Milo Yiannopoulos, a professional troll and proud bigot, has announced that he will self-publish the book Simon & Schuster dropped after his comments condoning child abuse surfaced earlier this year. He plans to publish the book as part of a new media venture, MILO, Inc, which he describes in a Facebook post as “a fully tooled-up talent factory and management company dedicated to the destruction of political correctness and the progressive left.”
In this release, he explains the motivation behind his project, saying:
I will spend every waking moment of the rest of my life making the lives of journalists, professors, politicians, feminists, Black Lives Matter activists and other professional victims a living hell.
I doubt it was wise to publicly announce the malicious intent behind his company, which I assume will publish controversial statements about individuals belonging to the groups Milo lists. This announcement could make it easier for members of these groups to establish the legal elements of defamation claims against Milo and his company (assuming the company materializes; apparently, his past ventures have not).
Generally speaking, in the United States, a plaintiff bringing a defamation case in court has to prove the following elements (it varies a little by state):
- 1) the defendant negligently published or communicated to a third party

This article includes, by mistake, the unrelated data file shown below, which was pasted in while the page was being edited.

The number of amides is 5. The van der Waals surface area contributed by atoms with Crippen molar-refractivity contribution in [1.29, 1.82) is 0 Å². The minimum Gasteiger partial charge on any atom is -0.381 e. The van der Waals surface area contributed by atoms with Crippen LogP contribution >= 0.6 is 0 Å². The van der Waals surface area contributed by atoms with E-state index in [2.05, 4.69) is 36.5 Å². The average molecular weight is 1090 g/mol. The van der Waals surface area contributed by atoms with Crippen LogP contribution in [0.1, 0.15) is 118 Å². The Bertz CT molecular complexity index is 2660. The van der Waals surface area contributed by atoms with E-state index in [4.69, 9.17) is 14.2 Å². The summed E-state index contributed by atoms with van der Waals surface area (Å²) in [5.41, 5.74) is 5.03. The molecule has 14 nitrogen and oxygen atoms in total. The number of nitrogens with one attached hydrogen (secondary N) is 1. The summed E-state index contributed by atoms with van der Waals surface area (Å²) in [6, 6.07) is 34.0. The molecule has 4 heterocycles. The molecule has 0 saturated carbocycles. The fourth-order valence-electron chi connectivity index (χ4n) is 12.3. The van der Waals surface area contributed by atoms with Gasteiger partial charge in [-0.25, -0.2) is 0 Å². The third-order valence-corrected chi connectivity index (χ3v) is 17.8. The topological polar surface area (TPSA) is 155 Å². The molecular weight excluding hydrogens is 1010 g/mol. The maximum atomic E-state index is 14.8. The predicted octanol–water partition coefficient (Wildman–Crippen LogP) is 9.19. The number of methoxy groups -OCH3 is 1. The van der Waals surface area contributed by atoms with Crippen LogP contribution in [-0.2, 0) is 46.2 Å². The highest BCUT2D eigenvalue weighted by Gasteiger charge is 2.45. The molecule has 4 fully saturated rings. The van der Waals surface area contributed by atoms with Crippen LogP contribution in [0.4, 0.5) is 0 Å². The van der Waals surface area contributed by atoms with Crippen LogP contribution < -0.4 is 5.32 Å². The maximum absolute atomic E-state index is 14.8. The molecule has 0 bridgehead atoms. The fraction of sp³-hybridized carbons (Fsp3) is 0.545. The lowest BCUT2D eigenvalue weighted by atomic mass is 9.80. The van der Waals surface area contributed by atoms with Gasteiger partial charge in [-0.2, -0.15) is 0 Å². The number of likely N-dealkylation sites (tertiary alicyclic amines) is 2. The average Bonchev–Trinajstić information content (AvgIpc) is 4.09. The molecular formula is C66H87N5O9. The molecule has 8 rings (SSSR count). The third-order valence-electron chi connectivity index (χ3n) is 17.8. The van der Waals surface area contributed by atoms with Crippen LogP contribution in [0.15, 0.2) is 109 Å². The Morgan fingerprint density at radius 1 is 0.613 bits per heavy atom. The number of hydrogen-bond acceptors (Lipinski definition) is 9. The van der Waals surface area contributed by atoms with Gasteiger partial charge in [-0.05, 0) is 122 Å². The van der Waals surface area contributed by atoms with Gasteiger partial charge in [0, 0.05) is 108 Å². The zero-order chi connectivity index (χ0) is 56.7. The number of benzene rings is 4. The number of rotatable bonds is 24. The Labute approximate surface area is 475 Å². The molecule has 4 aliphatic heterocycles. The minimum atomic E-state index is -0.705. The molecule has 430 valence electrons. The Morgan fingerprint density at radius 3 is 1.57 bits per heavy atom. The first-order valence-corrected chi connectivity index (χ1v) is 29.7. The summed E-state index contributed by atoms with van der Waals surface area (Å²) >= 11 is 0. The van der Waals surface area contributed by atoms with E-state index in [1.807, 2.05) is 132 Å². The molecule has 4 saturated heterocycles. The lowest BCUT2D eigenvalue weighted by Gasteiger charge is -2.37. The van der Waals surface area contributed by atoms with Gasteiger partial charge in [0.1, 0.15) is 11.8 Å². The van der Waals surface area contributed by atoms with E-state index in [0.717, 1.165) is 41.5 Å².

- 2) a false statement purporting to be true
- 3) that resulted in harm to the plaintiff.
However, public figures and celebrities — the people Milo is likely to target, considering his trolling of actress Leslie Jones — have a higher standard to meet to win a defamation lawsuit against someone who publishes untrue statements about them. They have to prove that the defendant made the alleged defamatory statements with “actual malice.” New York Times v. Sullivan, 376 U.S. 254 (1964).
Thanks to Milo’s press release (and probably other statements he’s made), it might be relatively easy for future plaintiffs to prove that statements published by his venture were made with “reckless disregard of whether or not it was false.” After all, the point of his venture isn’t to publish truthful information but rather to make the lives of anyone who disagrees with him “a living hell.”
Meanwhile, Milo has also announced a lawsuit of his own. He plans to sue Simon & Schuster for dropping his book. If he follows through on this threat, I question whether it will be successful. I would assume Simon & Schuster’s contracts with authors include a “morals clause,” a provision in many entertainment contracts that generally allows a party to withdraw from the agreement when the other party engages in “bad behavior.” Then again, what kind of morals clause could Simon & Schuster have imposed on Milo when the only reason for the contract in the first place was to capitalize off of Milo’s immorality?
*Similarly, Donald Trump’s words have also been used against his actions in court. See Trump’s Words Were Again Used Against Him in Sanctuary City Ruling & Trump’s Remarks About Muslims Could Be What Ends The Travel Ban, Testimony Suggests.